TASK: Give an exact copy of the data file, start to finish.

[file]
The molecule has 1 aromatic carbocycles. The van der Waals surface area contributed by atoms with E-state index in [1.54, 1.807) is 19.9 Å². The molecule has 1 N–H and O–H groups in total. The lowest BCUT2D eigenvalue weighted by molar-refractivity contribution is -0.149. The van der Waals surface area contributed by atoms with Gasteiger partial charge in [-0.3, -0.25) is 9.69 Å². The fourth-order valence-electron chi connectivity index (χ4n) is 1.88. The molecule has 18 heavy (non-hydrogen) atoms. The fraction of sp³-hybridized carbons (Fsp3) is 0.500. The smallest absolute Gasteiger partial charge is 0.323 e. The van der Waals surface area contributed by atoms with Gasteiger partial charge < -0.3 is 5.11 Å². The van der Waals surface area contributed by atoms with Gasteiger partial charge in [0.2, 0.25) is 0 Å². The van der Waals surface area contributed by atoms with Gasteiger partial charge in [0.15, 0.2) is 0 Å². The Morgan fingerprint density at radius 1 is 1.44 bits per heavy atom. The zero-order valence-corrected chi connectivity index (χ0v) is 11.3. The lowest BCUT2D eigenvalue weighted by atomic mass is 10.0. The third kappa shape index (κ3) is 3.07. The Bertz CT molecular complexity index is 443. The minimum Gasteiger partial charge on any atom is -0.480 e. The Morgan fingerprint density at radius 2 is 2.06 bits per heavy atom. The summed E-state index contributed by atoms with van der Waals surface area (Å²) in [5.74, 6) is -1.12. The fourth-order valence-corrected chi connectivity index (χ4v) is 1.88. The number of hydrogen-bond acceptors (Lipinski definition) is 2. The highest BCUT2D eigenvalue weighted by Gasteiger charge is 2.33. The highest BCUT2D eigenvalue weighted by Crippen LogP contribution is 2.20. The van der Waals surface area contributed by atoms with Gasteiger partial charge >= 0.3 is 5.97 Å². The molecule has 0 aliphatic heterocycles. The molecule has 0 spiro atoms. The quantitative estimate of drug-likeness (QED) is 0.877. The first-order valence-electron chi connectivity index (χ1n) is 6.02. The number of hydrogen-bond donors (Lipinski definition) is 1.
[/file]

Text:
The molecule has 1 aromatic carbocycles. The van der Waals surface area contributed by atoms with E-state index in [1.54, 1.807) is 19.9 Å². The molecule has 1 N–H and O–H groups in total. The lowest BCUT2D eigenvalue weighted by molar-refractivity contribution is -0.149. The van der Waals surface area contributed by atoms with Gasteiger partial charge in [-0.3, -0.25) is 9.69 Å². The fourth-order valence-electron chi connectivity index (χ4n) is 1.88. The molecule has 18 heavy (non-hydrogen) atoms. The fraction of sp³-hybridized carbons (Fsp3) is 0.500. The smallest absolute Gasteiger partial charge is 0.323 e. The van der Waals surface area contributed by atoms with Gasteiger partial charge < -0.3 is 5.11 Å². The van der Waals surface area contributed by atoms with Gasteiger partial charge in [0.2, 0.25) is 0 Å². The van der Waals surface area contributed by atoms with Gasteiger partial charge in [0.15, 0.2) is 0 Å². The Morgan fingerprint density at radius 1 is 1.44 bits per heavy atom. The zero-order valence-corrected chi connectivity index (χ0v) is 11.3. The lowest BCUT2D eigenvalue weighted by atomic mass is 10.0. The third kappa shape index (κ3) is 3.07. The Bertz CT molecular complexity index is 443. The minimum Gasteiger partial charge on any atom is -0.480 e. The Morgan fingerprint density at radius 2 is 2.06 bits per heavy atom. The summed E-state index contributed by atoms with van der Waals surface area (Å²) in [5.74, 6) is -1.12. The fourth-order valence-corrected chi connectivity index (χ4v) is 1.88. The number of hydrogen-bond acceptors (Lipinski definition) is 2. The highest BCUT2D eigenvalue weighted by Gasteiger charge is 2.33. The highest BCUT2D eigenvalue weighted by Crippen LogP contribution is 2.20. The van der Waals surface area contributed by atoms with Gasteiger partial charge >= 0.3 is 5.97 Å². The molecule has 0 aliphatic heterocycles. The molecule has 0 spiro atoms. The quantitative estimate of drug-likeness (QED) is 0.877. The first-order valence-electron chi connectivity index (χ1n) is 6.02. The number of hydrogen-bond donors (Lipinski definition) is 1.